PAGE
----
Crowdfunding has become a popular funding source for many industries, though biotech-related projects are still relatively new to the scene. That seems to be changing, as the Scanadu Scout recently became the highest grossing Indiegogo campaign ever, raising over $1.6 million.
Scanadu Scout is a device that measures and records a person’s blood pressure, heart rate, temperature and emotional stress when pressed to your forehead for 10 seconds. The success of the Scanadu Scout shows the potential for crowdfunding in biotech, but there are a few important things startups should consider before launching a campaign.
First, is your product fully developed or is it in the very early research stages? Most crowdfunding campaigns center on tech products that have a relatively short 6-12 month R&D phase, unlike biotech products that can take years.
For projects that are in the very early stages, there are options like Microryza, a crowdfunding site dedicated to fundamental early-stage science research. Projects on Microryza appeal to contributors who want to help advance a scientific discovery as opposed to receiving a tangible reward.
Campaigns for products that are too early stage, like this unfunded project for an artificial pancreas that was posted on Medstartr can run the risk of not meeting their funding goals. Funders can have difficulties understanding the importance of the research needed to get to the final product if a project is to early-stage. It is important to seek crowdfunding at an appropriate point within the development cycle.
Second, does your product have relevant regulatory approvals? Products that have regulatory approval, like Biocysan, a dietary supplement for kidney health, and Theradome, a restorative laser hair treatment, can easily offer the product itself as a reward since development is complete and they have all necessary approvals.
There are also projects for devices that do not have approval like the uCheck Universal which is raising money to finance the regulatory process and has stated that they will not ship the device to contributors until after regulatory approval.
The Scanadu Scout also does not have regulatory approval and makes it clear in their campaign. Despite this, they are still offering the device as a contribution perk along with an invitation to join an official clinical study. Patient recruitment for a clinical study is often a large hurdle so this is a creative way to attract volunteers. Regardless of regulatory approval status, it seems that there are a few ways to make crowdfunding work but you need to make sure you are clear either way.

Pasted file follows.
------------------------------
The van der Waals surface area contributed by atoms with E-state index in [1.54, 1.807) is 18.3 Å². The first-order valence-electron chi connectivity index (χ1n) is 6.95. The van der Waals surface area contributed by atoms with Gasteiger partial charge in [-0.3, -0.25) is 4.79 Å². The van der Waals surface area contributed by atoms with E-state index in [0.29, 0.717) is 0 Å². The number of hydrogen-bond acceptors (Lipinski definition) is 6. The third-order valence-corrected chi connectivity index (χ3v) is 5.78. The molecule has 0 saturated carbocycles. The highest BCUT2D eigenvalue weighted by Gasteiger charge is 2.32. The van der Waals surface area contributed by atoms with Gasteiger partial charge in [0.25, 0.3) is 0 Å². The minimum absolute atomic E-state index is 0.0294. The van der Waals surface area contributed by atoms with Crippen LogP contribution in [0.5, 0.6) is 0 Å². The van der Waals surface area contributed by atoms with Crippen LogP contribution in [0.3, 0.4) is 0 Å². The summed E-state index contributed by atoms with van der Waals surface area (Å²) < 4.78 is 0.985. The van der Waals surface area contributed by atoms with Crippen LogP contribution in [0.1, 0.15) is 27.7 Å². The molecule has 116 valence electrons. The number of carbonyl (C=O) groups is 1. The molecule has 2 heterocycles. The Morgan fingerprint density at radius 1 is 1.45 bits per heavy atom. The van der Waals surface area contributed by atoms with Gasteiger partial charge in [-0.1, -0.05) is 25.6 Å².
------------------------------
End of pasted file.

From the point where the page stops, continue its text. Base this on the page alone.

Finally, is your product for a specific ailment or is a general consumer health product? For biotech products that are for a specific ailment, if you are offering the product as a reward, you are limited in your target audience to those that have the ailment or have family or friends with it. This is the case for Biocysan and the Theradome mentioned earlier. This is not necessarily a bad thing as you may find a targeted audience that has a high willingness to fund the project, but you do also want to make sure that your online crowdfunding campaign will reach these individuals.
There are also products that are mass consumer health products and the Scanadu Scout is a great example. The fact that is the highest-grossing Indiegogo campaign shows the demand for at-home equipment that allows consumers to be more in control of their health. Making sure your campaign is targeted to the right audience is very important.
Overall, crowdfunding is gaining traction within the market place as a legitimate way to raise capital to move a startup forward. It seems that there are a few nuances in using crowdfunding for biotech projects, but many are already finding ways to make their campaigns successful.